If you saw the ABC News documentary To Iraq and Back: Bob Woodruff Reports Tuesday night, you know it was hard not to cry hearing Woodruff and his wife describe what happened to him after a bomb exploded near an Iraqi Army vehicle he was traveling in on Jan 29, 2006.
He's lucky to be alive, and as the last half-hour of the show proved, he's probably much luckier than the many soldiers similarly injured. The documentary pointed out that there are far more brain injuries occurring there than the public has been told about. This was a well-done, sensitive news hour. ABC should be commended, as my colleague John Eggerton notes in a blog below.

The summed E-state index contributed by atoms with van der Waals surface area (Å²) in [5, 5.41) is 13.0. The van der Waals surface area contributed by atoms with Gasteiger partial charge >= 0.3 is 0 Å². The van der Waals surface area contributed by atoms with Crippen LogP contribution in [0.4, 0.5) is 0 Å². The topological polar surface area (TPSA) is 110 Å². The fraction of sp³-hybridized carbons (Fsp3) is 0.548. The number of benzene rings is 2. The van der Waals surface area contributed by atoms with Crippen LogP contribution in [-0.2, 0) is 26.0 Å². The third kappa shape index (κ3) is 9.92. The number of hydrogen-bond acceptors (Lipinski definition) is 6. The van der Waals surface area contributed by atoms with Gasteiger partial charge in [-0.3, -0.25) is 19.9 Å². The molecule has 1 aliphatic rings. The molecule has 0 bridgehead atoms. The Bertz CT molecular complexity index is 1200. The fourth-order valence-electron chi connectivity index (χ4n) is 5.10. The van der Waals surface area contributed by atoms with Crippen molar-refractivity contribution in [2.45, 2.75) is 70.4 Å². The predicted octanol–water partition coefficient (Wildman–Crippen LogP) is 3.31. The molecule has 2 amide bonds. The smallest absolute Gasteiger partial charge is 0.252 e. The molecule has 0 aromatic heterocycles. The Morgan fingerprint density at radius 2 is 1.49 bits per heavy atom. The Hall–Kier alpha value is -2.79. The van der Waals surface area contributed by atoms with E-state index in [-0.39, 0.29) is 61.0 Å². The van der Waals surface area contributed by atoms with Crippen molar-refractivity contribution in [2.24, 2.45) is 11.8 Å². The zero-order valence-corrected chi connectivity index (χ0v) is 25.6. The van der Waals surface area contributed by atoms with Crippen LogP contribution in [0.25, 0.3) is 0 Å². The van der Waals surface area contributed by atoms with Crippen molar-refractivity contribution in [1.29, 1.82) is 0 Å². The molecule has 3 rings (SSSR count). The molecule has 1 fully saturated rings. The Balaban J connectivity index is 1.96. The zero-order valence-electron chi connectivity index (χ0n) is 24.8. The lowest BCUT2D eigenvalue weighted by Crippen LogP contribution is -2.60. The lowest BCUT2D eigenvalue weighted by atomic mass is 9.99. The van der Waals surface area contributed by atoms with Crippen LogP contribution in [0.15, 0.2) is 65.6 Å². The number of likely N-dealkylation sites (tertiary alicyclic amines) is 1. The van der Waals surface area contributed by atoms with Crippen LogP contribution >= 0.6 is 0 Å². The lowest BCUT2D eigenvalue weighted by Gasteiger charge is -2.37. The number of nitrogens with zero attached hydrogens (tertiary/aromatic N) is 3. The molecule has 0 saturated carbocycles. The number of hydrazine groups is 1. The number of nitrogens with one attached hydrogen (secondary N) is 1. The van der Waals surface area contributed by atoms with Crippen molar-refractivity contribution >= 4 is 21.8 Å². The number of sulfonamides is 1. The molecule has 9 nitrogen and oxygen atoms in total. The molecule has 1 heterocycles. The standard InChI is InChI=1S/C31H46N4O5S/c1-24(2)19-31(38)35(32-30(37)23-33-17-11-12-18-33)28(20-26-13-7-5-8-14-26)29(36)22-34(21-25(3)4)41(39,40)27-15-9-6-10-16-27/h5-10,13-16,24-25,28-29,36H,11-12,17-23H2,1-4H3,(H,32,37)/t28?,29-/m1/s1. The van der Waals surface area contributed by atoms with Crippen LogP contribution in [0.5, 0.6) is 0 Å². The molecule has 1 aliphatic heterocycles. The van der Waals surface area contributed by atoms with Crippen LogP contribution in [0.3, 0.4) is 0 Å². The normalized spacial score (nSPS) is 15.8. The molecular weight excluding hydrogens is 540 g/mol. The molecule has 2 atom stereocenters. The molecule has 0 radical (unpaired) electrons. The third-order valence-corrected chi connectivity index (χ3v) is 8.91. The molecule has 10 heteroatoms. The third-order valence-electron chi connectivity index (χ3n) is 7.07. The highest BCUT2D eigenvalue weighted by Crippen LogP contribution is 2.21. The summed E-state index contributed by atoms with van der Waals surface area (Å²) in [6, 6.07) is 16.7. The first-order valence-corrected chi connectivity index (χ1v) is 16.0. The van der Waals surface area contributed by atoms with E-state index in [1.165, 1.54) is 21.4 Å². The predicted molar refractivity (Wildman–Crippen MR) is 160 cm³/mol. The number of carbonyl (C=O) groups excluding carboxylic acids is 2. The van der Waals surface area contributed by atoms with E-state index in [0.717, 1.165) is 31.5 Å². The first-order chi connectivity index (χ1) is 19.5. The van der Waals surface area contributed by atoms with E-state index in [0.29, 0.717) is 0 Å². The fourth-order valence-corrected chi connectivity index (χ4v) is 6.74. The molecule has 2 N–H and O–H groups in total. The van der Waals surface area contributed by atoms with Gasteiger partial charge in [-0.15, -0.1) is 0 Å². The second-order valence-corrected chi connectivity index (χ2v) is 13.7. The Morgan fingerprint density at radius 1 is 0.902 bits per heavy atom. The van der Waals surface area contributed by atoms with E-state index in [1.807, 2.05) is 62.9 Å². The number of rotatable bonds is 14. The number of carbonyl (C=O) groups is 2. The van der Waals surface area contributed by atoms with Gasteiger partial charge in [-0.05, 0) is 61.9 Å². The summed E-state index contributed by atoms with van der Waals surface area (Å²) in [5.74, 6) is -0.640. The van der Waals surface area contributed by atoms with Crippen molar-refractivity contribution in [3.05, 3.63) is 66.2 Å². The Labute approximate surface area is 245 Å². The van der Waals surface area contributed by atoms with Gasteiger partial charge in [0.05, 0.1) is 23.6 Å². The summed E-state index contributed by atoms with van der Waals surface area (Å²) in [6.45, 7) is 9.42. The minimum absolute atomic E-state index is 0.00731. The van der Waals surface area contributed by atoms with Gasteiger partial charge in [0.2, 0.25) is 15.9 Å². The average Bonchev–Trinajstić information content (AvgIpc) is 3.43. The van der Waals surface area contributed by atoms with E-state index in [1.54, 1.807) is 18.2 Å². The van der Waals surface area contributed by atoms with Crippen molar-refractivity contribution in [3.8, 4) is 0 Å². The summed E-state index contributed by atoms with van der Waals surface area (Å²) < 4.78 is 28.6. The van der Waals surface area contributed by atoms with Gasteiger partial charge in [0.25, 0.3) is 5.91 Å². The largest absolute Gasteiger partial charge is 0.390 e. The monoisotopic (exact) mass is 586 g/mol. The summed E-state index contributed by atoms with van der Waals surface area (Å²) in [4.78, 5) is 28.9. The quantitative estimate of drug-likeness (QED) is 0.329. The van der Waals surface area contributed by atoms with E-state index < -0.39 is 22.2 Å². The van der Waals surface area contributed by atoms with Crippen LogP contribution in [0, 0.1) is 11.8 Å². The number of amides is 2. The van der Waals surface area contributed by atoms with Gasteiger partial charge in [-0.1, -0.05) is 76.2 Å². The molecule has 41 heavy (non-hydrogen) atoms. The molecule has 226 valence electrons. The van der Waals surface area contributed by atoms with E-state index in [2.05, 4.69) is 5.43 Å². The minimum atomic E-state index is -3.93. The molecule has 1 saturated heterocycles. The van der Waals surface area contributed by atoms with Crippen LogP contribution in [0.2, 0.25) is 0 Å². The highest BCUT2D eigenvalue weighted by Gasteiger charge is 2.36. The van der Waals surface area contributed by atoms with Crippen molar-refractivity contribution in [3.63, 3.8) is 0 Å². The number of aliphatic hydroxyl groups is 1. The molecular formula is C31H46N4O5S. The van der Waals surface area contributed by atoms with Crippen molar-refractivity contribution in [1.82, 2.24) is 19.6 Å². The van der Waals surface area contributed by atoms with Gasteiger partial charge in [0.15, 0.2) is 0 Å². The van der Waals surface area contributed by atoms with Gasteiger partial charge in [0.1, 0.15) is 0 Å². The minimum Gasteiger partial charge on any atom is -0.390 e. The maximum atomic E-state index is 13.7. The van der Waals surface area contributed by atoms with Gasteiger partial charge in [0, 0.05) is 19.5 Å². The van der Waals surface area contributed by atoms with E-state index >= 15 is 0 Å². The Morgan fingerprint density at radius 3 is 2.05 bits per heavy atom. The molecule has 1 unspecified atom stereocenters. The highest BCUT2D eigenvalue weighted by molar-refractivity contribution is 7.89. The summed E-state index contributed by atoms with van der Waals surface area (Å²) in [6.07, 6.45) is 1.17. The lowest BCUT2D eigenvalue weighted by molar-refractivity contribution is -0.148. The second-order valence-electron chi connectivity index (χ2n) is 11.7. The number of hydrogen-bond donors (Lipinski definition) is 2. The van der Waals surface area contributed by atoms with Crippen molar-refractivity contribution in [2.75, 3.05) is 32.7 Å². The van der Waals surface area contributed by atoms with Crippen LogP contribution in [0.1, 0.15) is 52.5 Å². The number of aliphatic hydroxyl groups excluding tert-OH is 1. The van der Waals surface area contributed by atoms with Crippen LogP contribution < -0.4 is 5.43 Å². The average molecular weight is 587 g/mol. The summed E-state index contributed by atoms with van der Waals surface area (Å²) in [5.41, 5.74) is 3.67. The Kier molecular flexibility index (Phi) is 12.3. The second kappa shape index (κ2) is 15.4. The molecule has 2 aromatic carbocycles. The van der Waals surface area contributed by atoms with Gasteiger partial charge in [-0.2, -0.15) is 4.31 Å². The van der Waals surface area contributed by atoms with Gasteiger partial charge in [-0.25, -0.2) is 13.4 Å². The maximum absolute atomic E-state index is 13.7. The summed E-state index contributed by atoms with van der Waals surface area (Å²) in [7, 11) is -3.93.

However, now that television is about 60 years old, give or take, is it still impossible for networks' news and programming departments to find a way to coordinate things with their ad departments? In the very first pod of commercials for this documentary was one for a product that helps limit incontinence. It featured a woman wearing a large sandwich board sign reading, "I have a bladder control problem" in giant letters. It was jarring to see a commercial that inappropriate placed into a program like this.
Couldn't someone at ABC have decided this sponsor–or at least this commercial‑-was way out of place?
By P.J. Bednarski
The television industry's top news stories, analysis and blogs of the day.
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